New York City Should Support Street Vending for a More Just Recovery

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Street vendors and supporters march across Brooklyn Bridge during a rally in the Brooklyn borough of New York City, November 12, 2020.
© 2020 Gabby Jones/Bloomberg via Getty Images

New York City’s roughly 20,000 street vendors have suffered enormously this past year, as the Covid-19 pandemic compounded perennial challenges such as the lack of a social safety net in the United States for immigrant workers and informal businesses and police action against those operating without proper permits.

But there is hope for change. The New York City Council is expected to vote tomorrow on a law to reform the overly restrictive street vending system.

The bill up for a vote, Intro. 1116-2018, would gradually increase the number of permits available to street vendors over the next decade. It would create 4,000 new sidewalk and street food-selling permits by 2032, doubling the current number. Lifting the cap would help support the work of many low-income earners and make thousands eligible for small business assistance in critical times such as the current crisis.

New York City capped the number of mobile food vendor permits in 1983, creating an underground market where street vendors were forced to rent a permit from existing permit-holders for up to $25,000, often forcing them to take on debt. Those who can’t afford to rent a permit operate without one, risking hefty fines and property confiscation. For years, street vendors have been asking the City for more permits so they can fully enjoy their right to work.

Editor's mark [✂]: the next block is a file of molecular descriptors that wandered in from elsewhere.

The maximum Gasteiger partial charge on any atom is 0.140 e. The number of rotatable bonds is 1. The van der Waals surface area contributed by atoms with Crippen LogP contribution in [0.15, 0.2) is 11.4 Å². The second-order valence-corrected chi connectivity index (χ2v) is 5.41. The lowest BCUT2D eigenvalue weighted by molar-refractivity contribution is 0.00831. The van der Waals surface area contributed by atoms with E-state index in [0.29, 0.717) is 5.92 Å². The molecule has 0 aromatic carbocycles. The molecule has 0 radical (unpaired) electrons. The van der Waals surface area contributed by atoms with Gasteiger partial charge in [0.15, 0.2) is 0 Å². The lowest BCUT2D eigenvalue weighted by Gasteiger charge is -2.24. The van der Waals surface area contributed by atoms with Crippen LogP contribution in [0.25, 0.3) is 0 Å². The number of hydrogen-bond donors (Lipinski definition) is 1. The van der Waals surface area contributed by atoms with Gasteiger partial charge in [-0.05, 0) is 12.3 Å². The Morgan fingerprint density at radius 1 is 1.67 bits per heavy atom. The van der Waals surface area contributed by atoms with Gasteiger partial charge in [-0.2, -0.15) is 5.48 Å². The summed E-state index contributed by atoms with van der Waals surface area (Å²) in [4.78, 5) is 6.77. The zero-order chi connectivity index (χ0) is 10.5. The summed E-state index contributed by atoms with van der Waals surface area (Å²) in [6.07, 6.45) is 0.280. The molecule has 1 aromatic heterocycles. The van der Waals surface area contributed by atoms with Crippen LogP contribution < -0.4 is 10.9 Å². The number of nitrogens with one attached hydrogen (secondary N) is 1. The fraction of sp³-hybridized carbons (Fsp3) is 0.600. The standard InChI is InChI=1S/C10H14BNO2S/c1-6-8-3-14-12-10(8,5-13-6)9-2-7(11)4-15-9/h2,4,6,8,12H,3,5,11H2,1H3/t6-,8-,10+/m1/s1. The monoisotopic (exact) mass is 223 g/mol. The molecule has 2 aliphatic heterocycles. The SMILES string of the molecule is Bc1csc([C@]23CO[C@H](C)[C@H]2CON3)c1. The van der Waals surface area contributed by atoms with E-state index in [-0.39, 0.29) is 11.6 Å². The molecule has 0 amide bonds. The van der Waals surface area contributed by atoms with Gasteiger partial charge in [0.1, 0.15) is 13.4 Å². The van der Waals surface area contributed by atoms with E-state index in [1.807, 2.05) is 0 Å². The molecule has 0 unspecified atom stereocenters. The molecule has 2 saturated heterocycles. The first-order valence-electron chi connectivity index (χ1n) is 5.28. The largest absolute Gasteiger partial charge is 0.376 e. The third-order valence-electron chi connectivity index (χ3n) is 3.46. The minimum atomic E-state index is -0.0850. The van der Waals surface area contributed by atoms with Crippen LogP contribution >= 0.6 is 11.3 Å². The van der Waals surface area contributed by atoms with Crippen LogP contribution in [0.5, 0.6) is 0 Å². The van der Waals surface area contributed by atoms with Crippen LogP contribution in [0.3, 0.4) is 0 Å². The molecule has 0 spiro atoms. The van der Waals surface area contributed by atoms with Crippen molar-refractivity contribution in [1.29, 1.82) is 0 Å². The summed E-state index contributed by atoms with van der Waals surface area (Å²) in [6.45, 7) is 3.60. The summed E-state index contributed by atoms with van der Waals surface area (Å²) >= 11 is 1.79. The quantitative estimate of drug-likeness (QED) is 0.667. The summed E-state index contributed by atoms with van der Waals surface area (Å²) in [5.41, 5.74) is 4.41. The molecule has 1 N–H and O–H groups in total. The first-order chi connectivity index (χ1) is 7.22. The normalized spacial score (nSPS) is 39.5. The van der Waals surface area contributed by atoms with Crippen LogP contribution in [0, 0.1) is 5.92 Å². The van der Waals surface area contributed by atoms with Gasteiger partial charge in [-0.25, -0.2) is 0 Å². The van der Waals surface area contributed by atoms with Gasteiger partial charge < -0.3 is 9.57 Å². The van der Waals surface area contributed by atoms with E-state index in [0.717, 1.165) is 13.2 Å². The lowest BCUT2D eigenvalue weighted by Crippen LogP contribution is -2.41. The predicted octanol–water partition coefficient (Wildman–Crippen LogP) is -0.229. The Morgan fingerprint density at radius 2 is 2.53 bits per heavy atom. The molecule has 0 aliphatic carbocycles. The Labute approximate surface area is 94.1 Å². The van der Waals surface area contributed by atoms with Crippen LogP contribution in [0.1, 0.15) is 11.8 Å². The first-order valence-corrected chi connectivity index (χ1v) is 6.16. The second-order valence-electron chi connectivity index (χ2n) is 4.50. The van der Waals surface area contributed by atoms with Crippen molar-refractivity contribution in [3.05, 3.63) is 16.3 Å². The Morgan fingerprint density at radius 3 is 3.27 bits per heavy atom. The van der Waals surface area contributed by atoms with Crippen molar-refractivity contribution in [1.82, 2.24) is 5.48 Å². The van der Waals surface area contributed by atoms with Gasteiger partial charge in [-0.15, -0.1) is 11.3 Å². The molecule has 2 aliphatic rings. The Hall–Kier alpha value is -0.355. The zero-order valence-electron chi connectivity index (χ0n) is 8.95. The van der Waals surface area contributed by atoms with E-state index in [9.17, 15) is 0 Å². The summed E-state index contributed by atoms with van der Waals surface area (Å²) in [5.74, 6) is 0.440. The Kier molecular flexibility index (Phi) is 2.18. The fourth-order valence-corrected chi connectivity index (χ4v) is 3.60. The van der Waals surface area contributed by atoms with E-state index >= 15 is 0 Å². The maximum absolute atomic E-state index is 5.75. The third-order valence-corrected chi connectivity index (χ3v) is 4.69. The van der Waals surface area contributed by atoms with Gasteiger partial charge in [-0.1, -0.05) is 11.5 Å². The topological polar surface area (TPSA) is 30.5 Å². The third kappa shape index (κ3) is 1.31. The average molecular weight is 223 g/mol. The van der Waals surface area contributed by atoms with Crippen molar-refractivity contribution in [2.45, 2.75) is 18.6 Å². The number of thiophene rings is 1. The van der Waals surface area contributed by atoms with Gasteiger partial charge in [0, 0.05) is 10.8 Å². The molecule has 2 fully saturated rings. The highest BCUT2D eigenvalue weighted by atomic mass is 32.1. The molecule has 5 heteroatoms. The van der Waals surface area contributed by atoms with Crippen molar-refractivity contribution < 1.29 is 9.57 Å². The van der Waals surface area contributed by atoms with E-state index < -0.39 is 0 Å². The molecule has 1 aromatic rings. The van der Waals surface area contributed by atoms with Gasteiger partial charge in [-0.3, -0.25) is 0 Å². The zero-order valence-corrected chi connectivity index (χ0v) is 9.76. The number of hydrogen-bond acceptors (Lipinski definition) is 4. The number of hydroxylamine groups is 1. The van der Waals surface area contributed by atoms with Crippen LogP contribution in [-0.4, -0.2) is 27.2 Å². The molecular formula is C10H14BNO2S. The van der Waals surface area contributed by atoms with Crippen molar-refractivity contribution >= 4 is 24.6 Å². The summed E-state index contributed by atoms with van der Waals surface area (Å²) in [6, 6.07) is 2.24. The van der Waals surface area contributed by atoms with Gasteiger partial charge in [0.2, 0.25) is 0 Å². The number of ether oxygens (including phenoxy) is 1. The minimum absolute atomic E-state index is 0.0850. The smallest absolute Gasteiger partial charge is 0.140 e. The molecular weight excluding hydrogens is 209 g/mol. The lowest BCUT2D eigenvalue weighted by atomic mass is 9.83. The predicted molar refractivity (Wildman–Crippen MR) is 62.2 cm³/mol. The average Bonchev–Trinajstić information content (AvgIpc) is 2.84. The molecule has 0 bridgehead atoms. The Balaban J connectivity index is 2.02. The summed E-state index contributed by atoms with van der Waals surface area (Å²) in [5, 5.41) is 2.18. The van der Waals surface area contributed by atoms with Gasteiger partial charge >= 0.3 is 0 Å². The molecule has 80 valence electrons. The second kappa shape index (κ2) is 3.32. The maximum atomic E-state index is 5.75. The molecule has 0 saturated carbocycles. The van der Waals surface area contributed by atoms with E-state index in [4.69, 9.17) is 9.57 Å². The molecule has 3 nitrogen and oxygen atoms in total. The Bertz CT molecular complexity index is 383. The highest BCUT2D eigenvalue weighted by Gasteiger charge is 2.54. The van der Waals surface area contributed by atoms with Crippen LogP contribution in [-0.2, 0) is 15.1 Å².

Street vending provides a critical economic lifeline for people who lost work or face difficulty entering the job market. NYC’s street vendors are primarily women of color, military veterans, and low-income immigrant workers who live in communities disproportionately impacted by Covid-19. But due to their immigration status or the informal nature of their businesses, they have been excluded from federal, state, and most local Covid-19 relief, pushing them deeper into economic hardship.

The Covid-19 crisis has amplified socio-economic inequalities in cities the world over, in part because of inequitable responses by governments that have often prioritized big business and left the poorest populations behind. Concrete actions need to be taken to reduce disparities rather than exacerbate them. The bill will not entitle immigrant vendors to Covid-19 relief, but it will remove one barrier—informality—to accessing small business loans and grants, and it will allow many more vendors to operate without fear of punishment. This may seem like a small step toward greater economic justice and a rights-centered recovery, but it could be life-changing for many of the city’s vendors.